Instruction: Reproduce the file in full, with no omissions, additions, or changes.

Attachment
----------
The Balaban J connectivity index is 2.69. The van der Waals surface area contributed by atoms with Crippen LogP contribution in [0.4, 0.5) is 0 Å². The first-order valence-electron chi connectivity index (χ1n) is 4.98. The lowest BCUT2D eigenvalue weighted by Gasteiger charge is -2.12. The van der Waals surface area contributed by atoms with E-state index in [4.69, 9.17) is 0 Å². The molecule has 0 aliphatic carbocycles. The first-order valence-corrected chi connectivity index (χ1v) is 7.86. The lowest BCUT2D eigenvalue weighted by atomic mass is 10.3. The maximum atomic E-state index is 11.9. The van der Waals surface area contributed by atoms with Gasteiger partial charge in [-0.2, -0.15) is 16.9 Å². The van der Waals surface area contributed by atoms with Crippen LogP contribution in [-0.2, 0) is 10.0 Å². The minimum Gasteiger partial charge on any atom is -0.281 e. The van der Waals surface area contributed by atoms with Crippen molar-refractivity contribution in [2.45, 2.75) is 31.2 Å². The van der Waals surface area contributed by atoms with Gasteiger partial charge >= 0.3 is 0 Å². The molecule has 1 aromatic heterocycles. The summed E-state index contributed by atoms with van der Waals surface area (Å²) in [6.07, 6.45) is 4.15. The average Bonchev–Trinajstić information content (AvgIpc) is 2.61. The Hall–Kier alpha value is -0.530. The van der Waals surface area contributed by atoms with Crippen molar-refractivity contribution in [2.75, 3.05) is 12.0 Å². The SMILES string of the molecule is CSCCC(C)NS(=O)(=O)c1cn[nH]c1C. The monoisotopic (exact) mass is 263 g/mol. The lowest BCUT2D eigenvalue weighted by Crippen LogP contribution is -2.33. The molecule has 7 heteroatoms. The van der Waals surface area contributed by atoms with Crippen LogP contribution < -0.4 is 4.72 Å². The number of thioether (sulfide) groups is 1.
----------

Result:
The Balaban J connectivity index is 2.69. The van der Waals surface area contributed by atoms with Crippen LogP contribution in [0.4, 0.5) is 0 Å². The first-order valence-electron chi connectivity index (χ1n) is 4.98. The lowest BCUT2D eigenvalue weighted by Gasteiger charge is -2.12. The van der Waals surface area contributed by atoms with E-state index in [4.69, 9.17) is 0 Å². The molecule has 0 aliphatic carbocycles. The first-order valence-corrected chi connectivity index (χ1v) is 7.86. The lowest BCUT2D eigenvalue weighted by atomic mass is 10.3. The maximum atomic E-state index is 11.9. The van der Waals surface area contributed by atoms with Gasteiger partial charge in [-0.2, -0.15) is 16.9 Å². The van der Waals surface area contributed by atoms with Crippen LogP contribution in [-0.2, 0) is 10.0 Å². The minimum Gasteiger partial charge on any atom is -0.281 e. The van der Waals surface area contributed by atoms with Crippen molar-refractivity contribution in [2.45, 2.75) is 31.2 Å². The van der Waals surface area contributed by atoms with Gasteiger partial charge >= 0.3 is 0 Å². The molecule has 1 aromatic heterocycles. The summed E-state index contributed by atoms with van der Waals surface area (Å²) in [6.07, 6.45) is 4.15. The average Bonchev–Trinajstić information content (AvgIpc) is 2.61. The Hall–Kier alpha value is -0.530. The van der Waals surface area contributed by atoms with Crippen molar-refractivity contribution in [2.75, 3.05) is 12.0 Å². The SMILES string of the molecule is CSCCC(C)NS(=O)(=O)c1cn[nH]c1C. The monoisotopic (exact) mass is 263 g/mol. The lowest BCUT2D eigenvalue weighted by Crippen LogP contribution is -2.33. The molecule has 7 heteroatoms. The van der Waals surface area contributed by atoms with Crippen LogP contribution < -0.4 is 4.72 Å². The number of thioether (sulfide) groups is 1.